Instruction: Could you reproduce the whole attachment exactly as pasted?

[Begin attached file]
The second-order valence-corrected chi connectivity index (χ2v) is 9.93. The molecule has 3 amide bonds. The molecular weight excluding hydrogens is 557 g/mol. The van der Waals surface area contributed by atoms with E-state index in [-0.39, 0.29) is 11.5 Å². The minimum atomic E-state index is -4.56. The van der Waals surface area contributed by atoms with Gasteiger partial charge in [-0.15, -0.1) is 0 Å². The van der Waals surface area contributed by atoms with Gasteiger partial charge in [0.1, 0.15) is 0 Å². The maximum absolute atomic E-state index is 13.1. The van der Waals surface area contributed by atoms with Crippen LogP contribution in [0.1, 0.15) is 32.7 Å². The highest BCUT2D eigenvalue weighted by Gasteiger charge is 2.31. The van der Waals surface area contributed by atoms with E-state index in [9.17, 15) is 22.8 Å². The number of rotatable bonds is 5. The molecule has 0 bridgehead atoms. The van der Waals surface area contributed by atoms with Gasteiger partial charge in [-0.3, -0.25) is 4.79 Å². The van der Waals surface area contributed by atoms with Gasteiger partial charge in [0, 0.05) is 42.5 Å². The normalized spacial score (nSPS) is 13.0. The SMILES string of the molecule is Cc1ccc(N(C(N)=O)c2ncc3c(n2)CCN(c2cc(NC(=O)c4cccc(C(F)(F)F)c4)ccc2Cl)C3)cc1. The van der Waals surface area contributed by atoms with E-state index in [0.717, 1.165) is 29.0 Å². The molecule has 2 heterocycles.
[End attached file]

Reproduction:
The second-order valence-corrected chi connectivity index (χ2v) is 9.93. The molecule has 3 amide bonds. The molecular weight excluding hydrogens is 557 g/mol. The van der Waals surface area contributed by atoms with E-state index in [-0.39, 0.29) is 11.5 Å². The minimum atomic E-state index is -4.56. The van der Waals surface area contributed by atoms with Gasteiger partial charge in [-0.15, -0.1) is 0 Å². The van der Waals surface area contributed by atoms with Gasteiger partial charge in [0.1, 0.15) is 0 Å². The maximum absolute atomic E-state index is 13.1. The van der Waals surface area contributed by atoms with Crippen LogP contribution in [0.1, 0.15) is 32.7 Å². The highest BCUT2D eigenvalue weighted by Gasteiger charge is 2.31. The van der Waals surface area contributed by atoms with E-state index in [9.17, 15) is 22.8 Å². The number of rotatable bonds is 5. The molecule has 0 bridgehead atoms. The van der Waals surface area contributed by atoms with Gasteiger partial charge in [-0.3, -0.25) is 4.79 Å². The van der Waals surface area contributed by atoms with Gasteiger partial charge in [0, 0.05) is 42.5 Å². The normalized spacial score (nSPS) is 13.0. The SMILES string of the molecule is Cc1ccc(N(C(N)=O)c2ncc3c(n2)CCN(c2cc(NC(=O)c4cccc(C(F)(F)F)c4)ccc2Cl)C3)cc1. The van der Waals surface area contributed by atoms with E-state index in [0.717, 1.165) is 29.0 Å². The molecule has 2 heterocycles.